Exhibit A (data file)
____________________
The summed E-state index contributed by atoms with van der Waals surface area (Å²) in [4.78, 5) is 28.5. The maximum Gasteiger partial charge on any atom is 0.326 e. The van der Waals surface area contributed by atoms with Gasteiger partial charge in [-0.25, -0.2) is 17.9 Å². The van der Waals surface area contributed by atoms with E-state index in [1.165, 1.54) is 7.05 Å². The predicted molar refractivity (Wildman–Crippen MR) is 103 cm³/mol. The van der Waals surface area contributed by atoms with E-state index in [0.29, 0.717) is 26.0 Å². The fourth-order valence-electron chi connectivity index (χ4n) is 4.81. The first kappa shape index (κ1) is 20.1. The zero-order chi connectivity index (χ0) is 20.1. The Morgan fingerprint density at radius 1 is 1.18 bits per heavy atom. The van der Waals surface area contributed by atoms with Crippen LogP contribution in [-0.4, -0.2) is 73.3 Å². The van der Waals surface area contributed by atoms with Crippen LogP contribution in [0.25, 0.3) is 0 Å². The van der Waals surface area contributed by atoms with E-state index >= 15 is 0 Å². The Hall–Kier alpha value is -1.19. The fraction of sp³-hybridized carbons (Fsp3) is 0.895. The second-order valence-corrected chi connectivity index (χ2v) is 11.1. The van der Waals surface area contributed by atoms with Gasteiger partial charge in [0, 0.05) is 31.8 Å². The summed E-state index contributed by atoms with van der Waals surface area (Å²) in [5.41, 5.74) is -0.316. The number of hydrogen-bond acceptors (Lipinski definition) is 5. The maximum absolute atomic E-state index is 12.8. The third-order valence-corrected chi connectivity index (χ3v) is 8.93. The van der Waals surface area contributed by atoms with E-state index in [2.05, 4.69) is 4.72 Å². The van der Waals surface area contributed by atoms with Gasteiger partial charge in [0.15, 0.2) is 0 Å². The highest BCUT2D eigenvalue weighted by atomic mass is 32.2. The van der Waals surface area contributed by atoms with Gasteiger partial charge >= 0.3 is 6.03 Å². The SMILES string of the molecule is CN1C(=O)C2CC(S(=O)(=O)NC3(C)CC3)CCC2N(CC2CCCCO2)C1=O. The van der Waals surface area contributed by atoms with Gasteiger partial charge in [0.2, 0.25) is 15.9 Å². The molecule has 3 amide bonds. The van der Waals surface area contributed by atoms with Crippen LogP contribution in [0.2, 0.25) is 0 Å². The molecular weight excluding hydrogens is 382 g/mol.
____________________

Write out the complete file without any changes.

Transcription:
The summed E-state index contributed by atoms with van der Waals surface area (Å²) in [4.78, 5) is 28.5. The maximum Gasteiger partial charge on any atom is 0.326 e. The van der Waals surface area contributed by atoms with Gasteiger partial charge in [-0.25, -0.2) is 17.9 Å². The van der Waals surface area contributed by atoms with E-state index in [1.165, 1.54) is 7.05 Å². The predicted molar refractivity (Wildman–Crippen MR) is 103 cm³/mol. The van der Waals surface area contributed by atoms with E-state index in [0.29, 0.717) is 26.0 Å². The fourth-order valence-electron chi connectivity index (χ4n) is 4.81. The first kappa shape index (κ1) is 20.1. The zero-order chi connectivity index (χ0) is 20.1. The Morgan fingerprint density at radius 1 is 1.18 bits per heavy atom. The van der Waals surface area contributed by atoms with Crippen LogP contribution in [-0.4, -0.2) is 73.3 Å². The van der Waals surface area contributed by atoms with Crippen LogP contribution in [0.25, 0.3) is 0 Å². The van der Waals surface area contributed by atoms with E-state index >= 15 is 0 Å². The Hall–Kier alpha value is -1.19. The fraction of sp³-hybridized carbons (Fsp3) is 0.895. The second-order valence-corrected chi connectivity index (χ2v) is 11.1. The van der Waals surface area contributed by atoms with Gasteiger partial charge in [0, 0.05) is 31.8 Å². The summed E-state index contributed by atoms with van der Waals surface area (Å²) in [5.41, 5.74) is -0.316. The number of hydrogen-bond acceptors (Lipinski definition) is 5. The maximum absolute atomic E-state index is 12.8. The third-order valence-corrected chi connectivity index (χ3v) is 8.93. The van der Waals surface area contributed by atoms with E-state index in [2.05, 4.69) is 4.72 Å². The van der Waals surface area contributed by atoms with Gasteiger partial charge in [0.15, 0.2) is 0 Å². The highest BCUT2D eigenvalue weighted by atomic mass is 32.2. The van der Waals surface area contributed by atoms with Gasteiger partial charge >= 0.3 is 6.03 Å². The SMILES string of the molecule is CN1C(=O)C2CC(S(=O)(=O)NC3(C)CC3)CCC2N(CC2CCCCO2)C1=O. The van der Waals surface area contributed by atoms with Gasteiger partial charge in [0.2, 0.25) is 15.9 Å². The molecule has 3 amide bonds. The van der Waals surface area contributed by atoms with Crippen LogP contribution in [0.2, 0.25) is 0 Å². The molecular weight excluding hydrogens is 382 g/mol.